6-year-old collects 1,000 jars of PB&J so her classmates won't go without a mealPosted: Updated:
A little girl with a big heart is ensuring none of her classmates will ever go hungry by collecting jars of her favorite food combination, peanut butter and jelly.
Eva Chapman has donated 1,033 pieces of PB&J to nine schools including her own. Strangers as far as Canada have donated jars to the 6-year-old's cause.
"It's just been such a wonderful outpouring of support," mom Nicole Chapman of Florida told "Good Morning America." "For whatever reason, this really just touched people and moved them. I'm very proud of her. She has a huge heart."
Eva, a soon-to-be first grader at Spruce Creek Elementary School in Port Orange, launched her project in mid-April. Eva told her mom she wanted to have a food drive after learning a fellow classmate might not have enough to eat at home.
"She got fixated on [another child] she went to school with," Chapman said. "It became apparent to me that [the child] didn't have a great home life. My advice to her was, 'Go ahead and love from afar because they don't have everything you have."
Chapman said her daughter's school offers free and reduced hot lunch to students whose families struggle financially. Eva knows this, but wondered what those kids have to eat when they're at home.
So with the help of her mom, Eva launched a kid-friendly food drive where in true 6-year-old fashion, she aimed to gather a whopping 10 million jars of PB&J.
While she hasn't reached her overly ambitious goal, mom said Eva is thrilled with the outcome.
"We are getting more and more peanut butter and jelly so we could have some for the children that have hot lunch and so they could have peanut butter and jelly for the summer," Eva said in a video interview with Volusia County Schools.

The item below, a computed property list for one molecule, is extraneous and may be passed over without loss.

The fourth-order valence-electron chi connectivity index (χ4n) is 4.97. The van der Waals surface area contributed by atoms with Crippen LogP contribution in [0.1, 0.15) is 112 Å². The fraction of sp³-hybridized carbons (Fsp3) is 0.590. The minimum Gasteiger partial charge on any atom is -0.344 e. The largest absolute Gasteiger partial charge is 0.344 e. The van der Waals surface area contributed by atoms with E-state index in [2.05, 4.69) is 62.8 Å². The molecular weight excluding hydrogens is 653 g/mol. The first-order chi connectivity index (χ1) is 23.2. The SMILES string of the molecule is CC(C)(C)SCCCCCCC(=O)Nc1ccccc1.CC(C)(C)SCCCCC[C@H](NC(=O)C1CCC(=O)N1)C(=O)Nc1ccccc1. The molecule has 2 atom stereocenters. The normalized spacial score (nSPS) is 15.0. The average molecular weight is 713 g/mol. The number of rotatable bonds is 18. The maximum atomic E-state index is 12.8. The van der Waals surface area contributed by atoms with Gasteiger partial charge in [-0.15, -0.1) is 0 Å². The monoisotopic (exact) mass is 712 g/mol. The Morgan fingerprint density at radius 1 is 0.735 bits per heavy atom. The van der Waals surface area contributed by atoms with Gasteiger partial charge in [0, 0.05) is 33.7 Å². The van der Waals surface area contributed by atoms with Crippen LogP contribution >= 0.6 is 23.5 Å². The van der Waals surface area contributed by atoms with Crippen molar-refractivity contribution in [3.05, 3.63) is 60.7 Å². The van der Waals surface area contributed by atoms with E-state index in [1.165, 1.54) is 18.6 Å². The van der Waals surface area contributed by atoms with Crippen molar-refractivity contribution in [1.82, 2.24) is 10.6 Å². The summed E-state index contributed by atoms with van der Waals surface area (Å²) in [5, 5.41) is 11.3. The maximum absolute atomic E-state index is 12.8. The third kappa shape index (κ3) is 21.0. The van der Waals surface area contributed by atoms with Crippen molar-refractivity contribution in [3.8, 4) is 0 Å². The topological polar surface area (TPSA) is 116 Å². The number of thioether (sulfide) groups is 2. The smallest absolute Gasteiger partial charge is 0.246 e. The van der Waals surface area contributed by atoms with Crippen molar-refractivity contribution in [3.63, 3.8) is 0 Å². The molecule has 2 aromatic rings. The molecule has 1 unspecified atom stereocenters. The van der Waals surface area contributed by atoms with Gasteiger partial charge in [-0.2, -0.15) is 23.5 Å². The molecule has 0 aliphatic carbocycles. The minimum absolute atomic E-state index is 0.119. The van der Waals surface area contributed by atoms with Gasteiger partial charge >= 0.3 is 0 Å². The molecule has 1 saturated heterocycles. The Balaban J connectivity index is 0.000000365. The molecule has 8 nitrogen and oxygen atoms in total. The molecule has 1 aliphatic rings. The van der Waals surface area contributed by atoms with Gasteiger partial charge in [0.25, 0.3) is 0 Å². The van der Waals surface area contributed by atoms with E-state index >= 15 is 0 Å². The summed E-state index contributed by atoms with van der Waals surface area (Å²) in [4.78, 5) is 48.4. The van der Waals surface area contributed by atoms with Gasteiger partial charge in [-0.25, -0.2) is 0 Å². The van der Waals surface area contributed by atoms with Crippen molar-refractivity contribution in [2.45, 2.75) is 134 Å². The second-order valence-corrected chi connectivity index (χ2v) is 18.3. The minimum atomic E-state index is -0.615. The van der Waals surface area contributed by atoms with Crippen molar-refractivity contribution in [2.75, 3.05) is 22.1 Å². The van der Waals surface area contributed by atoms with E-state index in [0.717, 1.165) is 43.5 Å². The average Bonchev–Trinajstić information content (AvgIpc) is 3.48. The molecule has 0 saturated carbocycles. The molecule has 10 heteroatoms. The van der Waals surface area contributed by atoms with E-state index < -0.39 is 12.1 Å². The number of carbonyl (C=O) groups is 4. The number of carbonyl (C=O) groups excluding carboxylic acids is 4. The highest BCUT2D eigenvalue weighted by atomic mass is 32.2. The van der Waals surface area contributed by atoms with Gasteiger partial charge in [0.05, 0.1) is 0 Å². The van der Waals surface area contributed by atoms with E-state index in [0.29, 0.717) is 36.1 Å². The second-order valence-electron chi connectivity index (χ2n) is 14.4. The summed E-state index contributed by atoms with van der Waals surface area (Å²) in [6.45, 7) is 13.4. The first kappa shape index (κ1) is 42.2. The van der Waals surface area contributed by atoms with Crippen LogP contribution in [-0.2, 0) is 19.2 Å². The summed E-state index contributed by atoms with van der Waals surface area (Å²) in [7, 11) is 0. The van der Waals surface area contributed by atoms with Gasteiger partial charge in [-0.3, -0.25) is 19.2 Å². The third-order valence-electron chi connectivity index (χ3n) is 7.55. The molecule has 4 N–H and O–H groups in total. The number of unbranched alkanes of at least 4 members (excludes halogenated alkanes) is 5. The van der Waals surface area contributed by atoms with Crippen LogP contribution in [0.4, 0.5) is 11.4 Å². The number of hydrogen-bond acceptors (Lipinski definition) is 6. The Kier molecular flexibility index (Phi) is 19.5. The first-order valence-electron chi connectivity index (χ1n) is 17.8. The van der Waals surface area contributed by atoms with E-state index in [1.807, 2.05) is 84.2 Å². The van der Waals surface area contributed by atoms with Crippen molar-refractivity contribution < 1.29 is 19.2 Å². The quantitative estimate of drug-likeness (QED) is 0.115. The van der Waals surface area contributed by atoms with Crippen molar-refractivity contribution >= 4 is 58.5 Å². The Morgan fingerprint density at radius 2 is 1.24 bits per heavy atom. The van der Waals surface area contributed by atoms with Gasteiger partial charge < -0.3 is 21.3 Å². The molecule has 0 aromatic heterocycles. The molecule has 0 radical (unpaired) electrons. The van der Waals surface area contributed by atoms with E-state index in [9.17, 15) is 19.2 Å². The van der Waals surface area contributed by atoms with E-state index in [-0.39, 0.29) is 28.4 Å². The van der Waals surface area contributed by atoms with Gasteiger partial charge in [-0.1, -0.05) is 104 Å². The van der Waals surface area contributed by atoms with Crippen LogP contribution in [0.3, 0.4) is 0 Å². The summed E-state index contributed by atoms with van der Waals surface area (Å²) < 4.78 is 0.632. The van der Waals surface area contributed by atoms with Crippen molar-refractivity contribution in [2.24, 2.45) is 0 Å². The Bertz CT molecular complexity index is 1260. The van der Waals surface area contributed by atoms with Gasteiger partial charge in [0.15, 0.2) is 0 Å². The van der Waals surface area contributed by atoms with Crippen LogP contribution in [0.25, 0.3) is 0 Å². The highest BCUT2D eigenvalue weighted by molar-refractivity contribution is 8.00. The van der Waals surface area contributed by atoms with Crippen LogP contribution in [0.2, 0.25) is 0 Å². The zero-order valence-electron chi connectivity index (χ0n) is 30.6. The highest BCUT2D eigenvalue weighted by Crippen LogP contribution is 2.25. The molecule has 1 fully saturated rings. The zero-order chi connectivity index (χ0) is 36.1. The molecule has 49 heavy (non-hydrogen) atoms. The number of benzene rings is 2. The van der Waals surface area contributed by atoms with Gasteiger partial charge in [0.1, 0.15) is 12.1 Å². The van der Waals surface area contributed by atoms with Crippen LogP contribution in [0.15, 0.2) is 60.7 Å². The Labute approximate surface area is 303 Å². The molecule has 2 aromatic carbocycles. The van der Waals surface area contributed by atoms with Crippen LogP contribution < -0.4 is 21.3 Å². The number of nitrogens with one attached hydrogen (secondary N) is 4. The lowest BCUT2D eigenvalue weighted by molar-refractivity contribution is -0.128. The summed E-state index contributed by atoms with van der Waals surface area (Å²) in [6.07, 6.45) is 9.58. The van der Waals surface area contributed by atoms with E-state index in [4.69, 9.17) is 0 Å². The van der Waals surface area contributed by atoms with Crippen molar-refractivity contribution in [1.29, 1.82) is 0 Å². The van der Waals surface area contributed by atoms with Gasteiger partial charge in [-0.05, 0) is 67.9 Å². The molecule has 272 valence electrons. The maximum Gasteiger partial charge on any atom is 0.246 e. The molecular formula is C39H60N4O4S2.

Eva's PB&J campaign has been featured on local news and in turn, inspired spin-off projects in nearby schools.
"Other parents, other students, other schools and even other districts I'm hearing, students are following her lead and wanting to impact other students in a positive way and make sure that no kids go hungry over the summer break," said Spruce Creek's principal Andrea Hall.
Chapman said Eva is very thankful to those who contributed to her cause.
"It's quantifiable to her at this young age when she sees all the jars come and go from our house, from my office," Chapman added. "She can feel that sense of pride and accomplishment and I think more than anything else, she's happy that she was able to help other kids."
The Chapmans have been advertising Eva's PB&J drive in the Facebook group Gabriella’s Light, where they promote an annual diaper drive in memory of their still born daughter.
Eva's school was able to start a food pantry with some of the jars she collected.
Photos courtesy of Nicole Chapman and News-Journal/David Tucker
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